Pets may have a short life, but the love and wisdom they give us lasts an entire human span.
Table of Contents
were serious about life. Maybe it was something to do with living on a farm with three thousand chickens, or maybe it was because their hearts were as soft as the new-laid eggs they took to market. Whatever, their son, Joshua, had a fair dose of that seriousness. When he did tell a joke, it was the kind that made folk groan and hold their stomachs as though they’d
swallowed ice cubes. Josh worried about things, not big things like earthquakes and tsunamis, but the little wrinkles in each day—how best to fix the lawn mower and who was doing the shopping for old Mrs. Waters, who broke her ankle falling off the horse she wasn’t supposed to be riding. People said the Miller boy had a touch of softness to him—which is how Semolina came to be his pet.
Semolina was no ordinary chicken. She may have looked like any old hen, legs scaly with age, ragged tail feathers, comb pale and small, body on the plump side from sitting on the table beside Josh’s plate. But it wasn’t eating corn bread that made her unique. Fact was, Semolina could talk, really talk, and it started soon after the day Tucker Miller came up the path with the hen tucked under his arm.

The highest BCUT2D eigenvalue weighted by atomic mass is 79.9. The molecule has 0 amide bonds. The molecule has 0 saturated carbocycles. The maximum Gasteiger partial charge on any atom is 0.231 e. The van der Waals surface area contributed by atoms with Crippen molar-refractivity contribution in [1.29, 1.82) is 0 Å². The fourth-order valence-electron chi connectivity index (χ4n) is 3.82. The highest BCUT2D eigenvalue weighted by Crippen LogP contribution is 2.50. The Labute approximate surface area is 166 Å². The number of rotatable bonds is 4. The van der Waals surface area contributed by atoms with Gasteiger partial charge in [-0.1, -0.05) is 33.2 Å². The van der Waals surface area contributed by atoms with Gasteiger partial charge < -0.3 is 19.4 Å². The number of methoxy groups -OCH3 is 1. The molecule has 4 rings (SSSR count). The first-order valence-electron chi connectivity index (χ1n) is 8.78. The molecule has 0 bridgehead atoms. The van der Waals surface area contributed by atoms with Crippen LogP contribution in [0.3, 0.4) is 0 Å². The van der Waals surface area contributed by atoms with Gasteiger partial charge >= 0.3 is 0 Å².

“She’s a character, this one,” Tucker said to his son. “Too old to lay, fights with the other chickens. But I guess I don’t have the heart to do the dirty. Josh, you’re hankering for a pet. You want her?”
Josh, who was thinking along the lines of a puppy, nodded and carefully took the bird, who had the good sense not to peck his hand. Of course he knew Semolina. Who didn’t?
If there were feathers flying in the barn, it was Semolina causing chaos. Chickens couldn’t get to the drinking water because the old girl was there first, guarding it. Couldn’t get heads down at the food trough, either—Semolina walked behind them, pulling out tail feathers. She was trouble with a capital
and smart with it.
He lined an old wash basket with a blanket and set it on the front porch for her, but since his bedroom window
opened to the porch, it took no more than an hour or two for Semolina to decide that the head of Josh’s iron bed was the best place to perch.
As for the talking, that began with a word here or there. “Josh,” she’d cluck. “Josh, Josh. Josh.” Then, “Food. Window. Hurry.” Before long, she was chattering away like a picnic of parrots and then some. But the embarrassing thing was she’d only speak to Josh.
“She does so talk!” he told his parents. “Listen to this! Semolina, say it’s a sunny day.”